"And what does the LORD require of you But to do justice, to love kindness, and to walk humbly with your God"
-- Micah 6:8

"The duty of the prosecutor is to seek justice, not merely to convict."
-- American Bar Association Standard 3-1.2(c)

"There may be a legitimate diversity of opinion even among Catholics about waging war and applying the death penalty, but not however with regard to abortion and euthanasia."
--Pope Benedict XVI, June 2004

Thursday, January 12, 2012

Who Would You Rather Believe?

Listening to an Evangelical preacher, Robert Jeffress, pastor of First Baptist Church of Dallas on my way to work this morning, I was a little surprised to hear him talking about Joseph Story, he of the famous Constitutional commentary and an early Supreme Court Justice.

I only caught the tail end of Jeffress' talk, which was apparently an argument that the First Amendment has been twisted beyond recognition, and that in fact the US is a Christian nation. Jeffress cited Story as holding that

The real object of the First Amendment was not to countenance, much less to advance Mohammedanism, or Judaism, or infidelity, by prostrating Christianity, but to exclude all rivalry among Christian sects [denominations] and to prevent any national ecclesiastical patronage of the national government.
What I found interesting was not so much the obvious fact that the founders considered this a Christian nation, and in no way intended the First Amendment to become a weapon against public, even government-sponsored expressions in favor of Christianity, forbidding only the "establishment" of any particular denomination.

No, what made my Catholic ears perk up was Jeffress' argument to his congregation, which was (in close paraphrase): who would you rather accept as an authority in figuring out what the Constitution means, and what its framers intended--a Supreme Court Justice and scholar who was only twenty years out from the passage of the Bill of Rights, and personally knew the Framers of the First Amendment; or the ACLU?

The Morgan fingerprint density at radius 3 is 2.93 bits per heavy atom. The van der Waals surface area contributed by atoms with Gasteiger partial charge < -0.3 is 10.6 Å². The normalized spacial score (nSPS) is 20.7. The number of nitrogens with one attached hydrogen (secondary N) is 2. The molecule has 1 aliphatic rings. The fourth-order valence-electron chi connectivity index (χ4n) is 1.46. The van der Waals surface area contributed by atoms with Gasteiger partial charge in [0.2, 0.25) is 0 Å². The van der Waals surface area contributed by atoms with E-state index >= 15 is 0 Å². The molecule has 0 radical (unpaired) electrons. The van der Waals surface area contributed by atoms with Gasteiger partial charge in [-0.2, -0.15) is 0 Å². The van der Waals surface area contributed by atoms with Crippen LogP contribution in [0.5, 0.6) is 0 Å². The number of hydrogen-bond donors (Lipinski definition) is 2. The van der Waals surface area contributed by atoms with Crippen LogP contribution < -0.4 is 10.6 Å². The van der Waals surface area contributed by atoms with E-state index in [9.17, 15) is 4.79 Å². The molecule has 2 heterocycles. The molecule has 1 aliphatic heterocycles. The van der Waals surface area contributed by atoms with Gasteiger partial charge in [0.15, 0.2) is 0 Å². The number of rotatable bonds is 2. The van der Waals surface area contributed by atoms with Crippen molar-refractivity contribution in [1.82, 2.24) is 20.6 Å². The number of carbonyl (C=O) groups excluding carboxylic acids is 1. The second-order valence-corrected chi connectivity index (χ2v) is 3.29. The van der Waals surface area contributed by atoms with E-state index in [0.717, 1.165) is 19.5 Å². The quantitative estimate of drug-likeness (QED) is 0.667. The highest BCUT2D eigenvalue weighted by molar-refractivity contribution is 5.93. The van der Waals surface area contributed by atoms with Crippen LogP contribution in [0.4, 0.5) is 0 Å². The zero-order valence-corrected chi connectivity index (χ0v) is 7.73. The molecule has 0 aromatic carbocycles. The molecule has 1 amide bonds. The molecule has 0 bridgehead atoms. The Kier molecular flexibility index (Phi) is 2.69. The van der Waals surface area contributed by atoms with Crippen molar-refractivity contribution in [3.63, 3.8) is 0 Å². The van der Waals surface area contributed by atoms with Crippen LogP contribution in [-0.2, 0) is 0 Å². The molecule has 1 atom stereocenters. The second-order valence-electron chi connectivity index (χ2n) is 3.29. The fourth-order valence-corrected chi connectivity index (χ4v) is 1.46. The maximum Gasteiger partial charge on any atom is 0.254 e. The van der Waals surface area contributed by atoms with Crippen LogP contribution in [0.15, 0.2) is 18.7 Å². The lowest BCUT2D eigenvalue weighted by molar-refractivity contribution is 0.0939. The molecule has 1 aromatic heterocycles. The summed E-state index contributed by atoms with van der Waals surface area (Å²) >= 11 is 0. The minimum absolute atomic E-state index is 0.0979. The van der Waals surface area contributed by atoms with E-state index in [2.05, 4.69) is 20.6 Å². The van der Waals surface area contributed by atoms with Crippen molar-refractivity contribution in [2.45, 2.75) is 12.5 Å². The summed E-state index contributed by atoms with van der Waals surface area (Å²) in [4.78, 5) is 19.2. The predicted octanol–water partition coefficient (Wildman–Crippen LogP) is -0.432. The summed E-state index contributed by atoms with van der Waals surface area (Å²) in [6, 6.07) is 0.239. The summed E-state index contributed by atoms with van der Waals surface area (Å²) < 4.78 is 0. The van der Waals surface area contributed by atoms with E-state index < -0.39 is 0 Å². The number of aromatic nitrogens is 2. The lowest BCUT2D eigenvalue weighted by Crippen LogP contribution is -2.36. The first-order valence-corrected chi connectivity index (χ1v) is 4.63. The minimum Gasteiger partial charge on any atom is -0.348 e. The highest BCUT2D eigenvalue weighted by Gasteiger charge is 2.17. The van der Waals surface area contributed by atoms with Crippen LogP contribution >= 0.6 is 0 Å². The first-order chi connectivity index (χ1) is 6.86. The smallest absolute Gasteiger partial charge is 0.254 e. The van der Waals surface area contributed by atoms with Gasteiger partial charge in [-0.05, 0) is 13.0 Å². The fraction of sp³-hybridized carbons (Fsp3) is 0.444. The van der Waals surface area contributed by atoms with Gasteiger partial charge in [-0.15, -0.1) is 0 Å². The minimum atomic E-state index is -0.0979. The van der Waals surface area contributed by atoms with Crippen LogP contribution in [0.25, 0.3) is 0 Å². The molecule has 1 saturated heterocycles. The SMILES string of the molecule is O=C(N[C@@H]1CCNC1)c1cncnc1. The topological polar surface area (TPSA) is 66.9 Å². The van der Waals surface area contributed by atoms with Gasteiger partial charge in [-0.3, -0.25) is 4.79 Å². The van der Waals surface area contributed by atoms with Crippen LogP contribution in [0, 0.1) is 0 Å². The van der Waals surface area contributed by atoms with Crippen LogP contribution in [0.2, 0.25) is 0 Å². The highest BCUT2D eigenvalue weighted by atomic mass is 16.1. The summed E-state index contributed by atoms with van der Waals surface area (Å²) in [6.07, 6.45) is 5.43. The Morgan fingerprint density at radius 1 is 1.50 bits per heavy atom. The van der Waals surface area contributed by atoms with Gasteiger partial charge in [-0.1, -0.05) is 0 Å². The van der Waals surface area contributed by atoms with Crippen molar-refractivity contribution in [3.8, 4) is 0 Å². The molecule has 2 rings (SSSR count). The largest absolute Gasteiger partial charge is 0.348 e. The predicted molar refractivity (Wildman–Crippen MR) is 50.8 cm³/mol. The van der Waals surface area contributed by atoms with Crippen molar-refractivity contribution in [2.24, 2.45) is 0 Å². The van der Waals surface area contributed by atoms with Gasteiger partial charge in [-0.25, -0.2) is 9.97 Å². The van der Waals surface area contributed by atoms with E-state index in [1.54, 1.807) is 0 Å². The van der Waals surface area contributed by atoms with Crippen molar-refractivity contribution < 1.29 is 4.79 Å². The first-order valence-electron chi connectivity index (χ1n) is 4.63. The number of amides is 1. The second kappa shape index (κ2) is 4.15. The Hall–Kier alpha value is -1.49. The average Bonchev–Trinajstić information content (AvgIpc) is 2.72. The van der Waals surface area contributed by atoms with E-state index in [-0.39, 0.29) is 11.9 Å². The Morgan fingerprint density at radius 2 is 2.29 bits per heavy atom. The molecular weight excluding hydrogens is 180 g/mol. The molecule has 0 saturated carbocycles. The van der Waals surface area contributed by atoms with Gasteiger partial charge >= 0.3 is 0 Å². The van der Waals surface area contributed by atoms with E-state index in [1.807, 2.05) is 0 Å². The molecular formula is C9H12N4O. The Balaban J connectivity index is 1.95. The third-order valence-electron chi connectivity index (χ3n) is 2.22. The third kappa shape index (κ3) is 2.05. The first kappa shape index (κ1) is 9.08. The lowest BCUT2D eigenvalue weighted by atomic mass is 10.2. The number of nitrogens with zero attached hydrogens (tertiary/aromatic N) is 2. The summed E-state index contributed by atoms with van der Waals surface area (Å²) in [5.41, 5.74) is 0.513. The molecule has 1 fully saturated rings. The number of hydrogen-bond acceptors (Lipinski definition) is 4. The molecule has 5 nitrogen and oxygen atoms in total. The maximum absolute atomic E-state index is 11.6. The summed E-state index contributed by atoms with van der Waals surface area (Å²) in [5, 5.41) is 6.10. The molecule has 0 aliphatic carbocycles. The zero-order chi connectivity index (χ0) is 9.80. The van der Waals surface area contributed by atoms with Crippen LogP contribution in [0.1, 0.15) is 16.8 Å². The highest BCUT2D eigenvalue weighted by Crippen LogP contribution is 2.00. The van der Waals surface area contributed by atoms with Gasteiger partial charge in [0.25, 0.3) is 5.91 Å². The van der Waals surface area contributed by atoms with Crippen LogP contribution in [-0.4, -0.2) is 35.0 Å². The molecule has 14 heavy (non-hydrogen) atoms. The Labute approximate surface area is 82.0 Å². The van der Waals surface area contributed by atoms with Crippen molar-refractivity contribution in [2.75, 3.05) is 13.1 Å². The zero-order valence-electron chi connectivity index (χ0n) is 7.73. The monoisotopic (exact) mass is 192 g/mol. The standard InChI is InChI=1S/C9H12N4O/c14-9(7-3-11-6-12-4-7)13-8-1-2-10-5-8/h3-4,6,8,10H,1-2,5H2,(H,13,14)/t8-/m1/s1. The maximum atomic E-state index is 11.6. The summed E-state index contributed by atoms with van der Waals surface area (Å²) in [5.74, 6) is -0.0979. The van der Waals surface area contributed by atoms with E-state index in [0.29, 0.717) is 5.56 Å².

Now the answer to that question is self-evident.

But the mode of argumentation directly echoes St. Thomas More in his writings against the heretics of his day, which was (again paraphrasing):

who should one accept as a sure authority in controversies about doctrinal matters and the deposit of the Faith-- the Holy Fathers who were living and writing in first years after Christ, some of whom knew the Apostles themselves; or Martin Luther and his like, who after 1500 years now purport to have discovered "true Christianity"?
Justice Story, of course, is a more authoritative voice for discerning the view and intent of the drafters of the Bill of Rights, than the ACLU (who, in addition to being 200 years after the event have an ideological ax to grind) for the exact same reason the Church Fathers are more authoritative sources for the meaning and understanding of Christian doctrine and practice than a Luther and other "reformers" (who, in addition to being 1500 years after the event had personal, moral, or intellectual axes to grind).

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